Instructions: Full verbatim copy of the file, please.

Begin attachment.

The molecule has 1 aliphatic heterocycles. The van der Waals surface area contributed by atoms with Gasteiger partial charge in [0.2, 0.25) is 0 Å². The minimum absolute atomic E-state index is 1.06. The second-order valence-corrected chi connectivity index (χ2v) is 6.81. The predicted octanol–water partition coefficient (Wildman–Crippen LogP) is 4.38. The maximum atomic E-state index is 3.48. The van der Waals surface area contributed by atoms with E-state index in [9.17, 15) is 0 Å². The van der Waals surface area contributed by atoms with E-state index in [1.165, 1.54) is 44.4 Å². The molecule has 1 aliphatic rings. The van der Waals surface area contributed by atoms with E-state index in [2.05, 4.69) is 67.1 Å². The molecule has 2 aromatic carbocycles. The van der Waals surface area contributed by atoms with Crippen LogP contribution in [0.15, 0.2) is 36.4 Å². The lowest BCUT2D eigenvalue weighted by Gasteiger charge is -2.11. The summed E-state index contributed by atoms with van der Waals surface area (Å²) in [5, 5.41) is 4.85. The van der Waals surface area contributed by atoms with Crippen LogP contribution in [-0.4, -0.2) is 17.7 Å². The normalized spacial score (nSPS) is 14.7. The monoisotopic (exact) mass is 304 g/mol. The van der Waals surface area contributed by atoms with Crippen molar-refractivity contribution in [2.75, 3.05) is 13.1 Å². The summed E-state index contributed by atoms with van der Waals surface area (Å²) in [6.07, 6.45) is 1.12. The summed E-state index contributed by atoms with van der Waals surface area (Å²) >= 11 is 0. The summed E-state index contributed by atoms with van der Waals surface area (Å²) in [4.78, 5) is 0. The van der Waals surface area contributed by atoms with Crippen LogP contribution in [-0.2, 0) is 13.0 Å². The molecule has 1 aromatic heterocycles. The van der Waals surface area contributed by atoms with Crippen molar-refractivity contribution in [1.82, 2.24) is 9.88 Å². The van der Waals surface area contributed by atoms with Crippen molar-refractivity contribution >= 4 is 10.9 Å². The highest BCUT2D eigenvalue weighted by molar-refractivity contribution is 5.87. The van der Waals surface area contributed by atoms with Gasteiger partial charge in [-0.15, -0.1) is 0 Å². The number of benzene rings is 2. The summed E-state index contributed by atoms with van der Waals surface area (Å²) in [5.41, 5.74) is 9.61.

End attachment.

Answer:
The molecule has 1 aliphatic heterocycles. The van der Waals surface area contributed by atoms with Gasteiger partial charge in [0.2, 0.25) is 0 Å². The minimum absolute atomic E-state index is 1.06. The second-order valence-corrected chi connectivity index (χ2v) is 6.81. The predicted octanol–water partition coefficient (Wildman–Crippen LogP) is 4.38. The maximum atomic E-state index is 3.48. The van der Waals surface area contributed by atoms with E-state index in [9.17, 15) is 0 Å². The van der Waals surface area contributed by atoms with E-state index in [1.165, 1.54) is 44.4 Å². The molecule has 1 aliphatic rings. The van der Waals surface area contributed by atoms with E-state index in [2.05, 4.69) is 67.1 Å². The molecule has 2 aromatic carbocycles. The van der Waals surface area contributed by atoms with Crippen LogP contribution in [0.15, 0.2) is 36.4 Å². The lowest BCUT2D eigenvalue weighted by Gasteiger charge is -2.11. The summed E-state index contributed by atoms with van der Waals surface area (Å²) in [5, 5.41) is 4.85. The van der Waals surface area contributed by atoms with Crippen LogP contribution in [-0.4, -0.2) is 17.7 Å². The normalized spacial score (nSPS) is 14.7. The monoisotopic (exact) mass is 304 g/mol. The van der Waals surface area contributed by atoms with Crippen molar-refractivity contribution in [2.75, 3.05) is 13.1 Å². The summed E-state index contributed by atoms with van der Waals surface area (Å²) in [6.07, 6.45) is 1.12. The summed E-state index contributed by atoms with van der Waals surface area (Å²) >= 11 is 0. The summed E-state index contributed by atoms with van der Waals surface area (Å²) in [4.78, 5) is 0. The van der Waals surface area contributed by atoms with Crippen LogP contribution in [-0.2, 0) is 13.0 Å². The molecule has 1 aromatic heterocycles. The van der Waals surface area contributed by atoms with Crippen molar-refractivity contribution in [1.82, 2.24) is 9.88 Å². The van der Waals surface area contributed by atoms with Crippen molar-refractivity contribution >= 4 is 10.9 Å². The highest BCUT2D eigenvalue weighted by molar-refractivity contribution is 5.87. The van der Waals surface area contributed by atoms with Gasteiger partial charge in [-0.15, -0.1) is 0 Å². The number of benzene rings is 2. The summed E-state index contributed by atoms with van der Waals surface area (Å²) in [5.41, 5.74) is 9.61.